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Experimental Brain Research

, Volume 233, Issue 9, pp 2673–2683 | Cite as

Reduced motor preparation during dual-task performance: evidence from startle

  • Dana Maslovat
  • Neil M. Drummond
  • Michael J. Carter
  • Anthony N. Carlsen
Research Article

Abstract

Previous studies have used a secondary probe reaction time (RT) task to assess attentional demands of a primary task. The current study used a startling acoustic stimulus (SAS) in a probe RT paradigm to test the hypothesis that attentional resources would be directly related to limitations in response preparation. Participants performed an easy or difficult version of a continuous primary task that was either primarily motor in nature (pursuit tracking) or cognitive (counting backward). Concurrently, participants responded to an auditory cue as fast as possible by performing a wrist extension secondary movement. On selected trials, the auditory cue was replaced with a SAS (120 dB), which is thought to involuntarily trigger a prepared response and thus bypass any response initiation bottleneck that may be present when trying to perform two movements. Although startle trials were performed at a shorter latency, both non-startle and startle probe trials resulted in a delayed RT, as compared to single-task trials, consistent with reduced preparation of the secondary task. In addition, analysis of SAS trial RT when a startle indicator was present versus absent provided evidence that the secondary task was at a lowered state of preparation when engaged in the cognitive primary task as compared to a motor primary task, suggesting a facilitative effect on preparatory activation when both the primary and secondary tasks are motoric in nature.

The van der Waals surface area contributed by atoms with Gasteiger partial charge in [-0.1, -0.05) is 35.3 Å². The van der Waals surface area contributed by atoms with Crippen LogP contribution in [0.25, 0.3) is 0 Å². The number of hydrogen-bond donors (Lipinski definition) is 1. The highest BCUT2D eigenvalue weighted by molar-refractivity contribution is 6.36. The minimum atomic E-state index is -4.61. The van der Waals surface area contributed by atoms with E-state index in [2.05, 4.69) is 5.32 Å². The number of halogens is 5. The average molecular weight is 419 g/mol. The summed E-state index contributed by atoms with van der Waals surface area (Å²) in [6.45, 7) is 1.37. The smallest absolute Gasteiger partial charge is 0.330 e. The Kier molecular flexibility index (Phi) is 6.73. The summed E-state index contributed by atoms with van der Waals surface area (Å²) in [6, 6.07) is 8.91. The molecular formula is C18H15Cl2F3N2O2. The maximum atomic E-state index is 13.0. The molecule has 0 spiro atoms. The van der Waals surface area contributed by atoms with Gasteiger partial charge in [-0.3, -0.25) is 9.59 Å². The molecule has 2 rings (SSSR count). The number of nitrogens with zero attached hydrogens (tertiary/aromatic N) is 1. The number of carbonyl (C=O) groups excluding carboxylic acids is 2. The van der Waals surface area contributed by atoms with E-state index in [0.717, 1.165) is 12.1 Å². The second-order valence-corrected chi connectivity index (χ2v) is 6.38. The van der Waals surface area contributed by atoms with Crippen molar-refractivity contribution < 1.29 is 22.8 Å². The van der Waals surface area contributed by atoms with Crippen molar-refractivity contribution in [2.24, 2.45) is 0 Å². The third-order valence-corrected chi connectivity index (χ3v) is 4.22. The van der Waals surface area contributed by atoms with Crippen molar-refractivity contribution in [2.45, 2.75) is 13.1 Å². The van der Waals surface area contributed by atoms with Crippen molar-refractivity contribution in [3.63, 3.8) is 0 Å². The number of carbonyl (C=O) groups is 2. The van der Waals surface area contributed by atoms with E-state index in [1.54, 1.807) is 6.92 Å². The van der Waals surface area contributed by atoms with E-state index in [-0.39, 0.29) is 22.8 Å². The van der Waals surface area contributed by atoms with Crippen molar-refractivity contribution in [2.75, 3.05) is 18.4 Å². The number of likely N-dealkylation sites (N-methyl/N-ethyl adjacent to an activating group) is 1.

Keywords

Activation Attention Dual-task Probe reaction time Preparation Startle 

Notes

Acknowledgments

Supported by a Natural Sciences and Engineering Research Council of Canada (NSERC) discovery grant awarded to ANC (RGPIN: 418361-2012). We would also like to acknowledge the assistance of two anonymous reviewers for their constructive comments on earlier versions of this manuscript.

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Copyright information

© Springer-Verlag Berlin Heidelberg 2015

Authors and Affiliations

  • Dana Maslovat
    • 1
    • 2
  • Neil M. Drummond
    • 3
  • Michael J. Carter
    • 3
  • Anthony N. Carlsen
    • 3
  1. 1.School of KinesiologyUniversity of British ColumbiaVancouverCanada
  2. 2.Department of KinesiologyLangara CollegeVancouverCanada
  3. 3.School of Human KineticsUniversity of OttawaOttawaCanada

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